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14 May 2019 | Story Thabo Kessah | Photo Tsepo Moeketsi
Prof Ashafa
Prof Ashafa’s research documents plants used by the Basotho in the management of different ailments.

The Phytomedicine and Phytopharmacology Research Programme (PPRP) in the Department of Plant Sciences on the Qwaqwa Campus researches the biological effects of medicinal plants used in the folkloric medicine of the Eastern Free State, particularly to explore the values and contribution of indigenous knowledge systems (IKS) towards broader scientific research. This is according to the programme’s principal investigator and researcher, NRF C2-rated researcher, Professor Anofi Ashafa. 

 “Our research is mainly aimed at documenting plants used by the Basotho in the management of different ailments and to further discover, isolate, and purify active phytoconstituents that are responsible for disease curation or amelioration, thereby assisting in the global promotion of accessible and affordable medication in developing countries,” said Prof Ashafa. 

Since 2012, the PPRP has worked extensively on Basotho medicinal plants (BMP) used as antimicrobials, antioxidants, antidiabetics, antitubercular, anticancer, anthelmintic, and antidiarrheal agents, starting from biological activities up to the  evaluation of the toxicity of these plants for the kidney, liver, and heart functions in order to establish safe dosage parameters. These activities have led to the discovery of four potent antidiabetic biomolecules that are awaiting the processes of patency and commercialisation. Additional outputs include 104 published peer-reviewed articles , 7 postdoctoral fellows, 6 PhDs, 9 master’s, and 16 honours graduates. 

“Our research informs teaching and the development of expertise in ethnobotany, 
phytomedicine, and phytopharmacology in order to contribute to the National Development Plan (NDP) through human capacity development, skills, and knowledge transfer.

The group is also investigating some medicinal plants on the endangered red list of the South African National Biodiversity Institute (SANBI), through micropropagation and field trials as well as proposing conservation strategies to preserve these valuable species.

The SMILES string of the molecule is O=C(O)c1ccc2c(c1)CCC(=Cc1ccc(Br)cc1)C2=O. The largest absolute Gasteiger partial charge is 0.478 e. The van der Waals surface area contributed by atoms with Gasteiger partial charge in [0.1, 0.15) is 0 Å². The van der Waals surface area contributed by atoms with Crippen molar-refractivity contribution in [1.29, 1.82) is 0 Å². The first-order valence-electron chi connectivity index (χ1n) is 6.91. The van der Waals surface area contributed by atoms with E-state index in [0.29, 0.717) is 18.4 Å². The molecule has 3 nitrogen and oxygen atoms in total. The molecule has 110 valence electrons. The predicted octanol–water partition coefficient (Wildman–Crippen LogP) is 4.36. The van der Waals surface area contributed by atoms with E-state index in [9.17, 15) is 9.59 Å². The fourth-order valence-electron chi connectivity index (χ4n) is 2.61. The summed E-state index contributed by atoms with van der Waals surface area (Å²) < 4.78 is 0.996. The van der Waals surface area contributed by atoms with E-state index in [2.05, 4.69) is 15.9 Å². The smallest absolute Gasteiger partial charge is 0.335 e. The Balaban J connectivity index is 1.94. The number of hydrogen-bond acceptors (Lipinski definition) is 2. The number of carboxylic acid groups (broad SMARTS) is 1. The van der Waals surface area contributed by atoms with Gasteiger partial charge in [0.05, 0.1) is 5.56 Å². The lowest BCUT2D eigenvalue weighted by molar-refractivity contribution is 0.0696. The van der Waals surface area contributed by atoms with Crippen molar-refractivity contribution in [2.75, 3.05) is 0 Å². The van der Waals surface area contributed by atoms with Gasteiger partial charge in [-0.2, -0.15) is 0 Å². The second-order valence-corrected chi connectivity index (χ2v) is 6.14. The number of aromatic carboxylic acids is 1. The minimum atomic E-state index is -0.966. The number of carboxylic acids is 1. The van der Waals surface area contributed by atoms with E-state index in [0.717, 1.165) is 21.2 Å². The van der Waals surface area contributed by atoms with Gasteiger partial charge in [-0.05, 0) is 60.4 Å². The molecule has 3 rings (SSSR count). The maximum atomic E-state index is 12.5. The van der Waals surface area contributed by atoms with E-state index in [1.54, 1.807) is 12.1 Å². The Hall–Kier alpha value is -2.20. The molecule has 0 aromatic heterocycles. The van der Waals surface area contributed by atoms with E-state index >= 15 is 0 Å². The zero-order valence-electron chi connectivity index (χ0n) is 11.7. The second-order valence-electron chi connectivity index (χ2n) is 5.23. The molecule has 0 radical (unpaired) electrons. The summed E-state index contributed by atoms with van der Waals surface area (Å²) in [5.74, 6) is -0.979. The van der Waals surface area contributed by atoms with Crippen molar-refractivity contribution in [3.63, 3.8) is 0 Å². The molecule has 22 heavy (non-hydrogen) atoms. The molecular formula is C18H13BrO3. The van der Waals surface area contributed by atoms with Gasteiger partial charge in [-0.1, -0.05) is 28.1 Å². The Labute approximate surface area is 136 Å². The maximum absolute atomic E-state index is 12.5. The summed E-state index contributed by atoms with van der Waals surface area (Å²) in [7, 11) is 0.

The PPRP consists of postdoctoral fellows, PhD, master’s, and honours students and research is done in collaboration with several local and international universities as well as the Agricultural Research Council of South Africa. 


News Archive

Forensic investigation at UFS Computer Services division in final stage of finalisation
2007-02-01

Statement by prof Niel Viljoen, Chief Director: Operations  
 
The case in which possible irregularities were investigated at the University of the Free State’s (UFS) Computer Services Division at the end of 2005, and which led to two Deputy Directors’ compulsory leave pending an investigation, is making good progress and is in the final stage of finalisation.
 
One of the Deputy Directors resigned unconditionally a day before his disciplinary hearing was to take place. He is one of two staff members who were placed on compulsory leave after an internal investigation ordered by the UFS management indicated possible irregularities in the division.
 
“As a result of the extent of the case and the involvement of more than one local business, the investigation had a long course,” said Prof Viljoen.
 
“The Deputy Director who resigned would have appeared before a disciplinary committee with Judge Joos Hefer as chairperson on charges of misconduct, involving more than R500 000,” said Prof Viljoen.
 
“We are going ahead with the process of criminal prosecution against this person and a docket was opened at the commerce branch of the South African Police Services (SAPS).  A civil action to recover damages from him was started,” Prof Viljoen said.
 
With a couple of exceptions, the internal disciplinary process of the other persons involved in the case is also finalised. “The disciplinary hearing of the Deputy Director, who is still in the service of the UFS’s Computer Services division, is scheduled for May 2007. This person is still on compulsory leave,” Prof Viljoen said.
 
“To demonstrate our commitment to the enhancement of honest work ethics and to give to personnel and students a mechanism to bring any unethical business practices to the attention of the UFS management, a fraud hotline was installed last year. The hotline is operated 24 hours a day for 365 days of the year by KPMG,” Prof Viljoen said.
 
Prof Viljoen thanked everyone who was involved in the investigation for their cooperation. This includes staff as well as people from outside the UFS.  “We are committed to transparent corporate management. Any possible irregularities will be investigated and if staff or students are found guilty of any irregular behaviour, strict actions would be taken against these persons,” Prof Viljoen said.
 
Media release
Issued by: Lacea Loader
Media Representative
Tel: (051) 401-2584
Cell: 083 645 2454
E-mail: loaderl@mail.ufs.ac.za
2 February 2007
 

 

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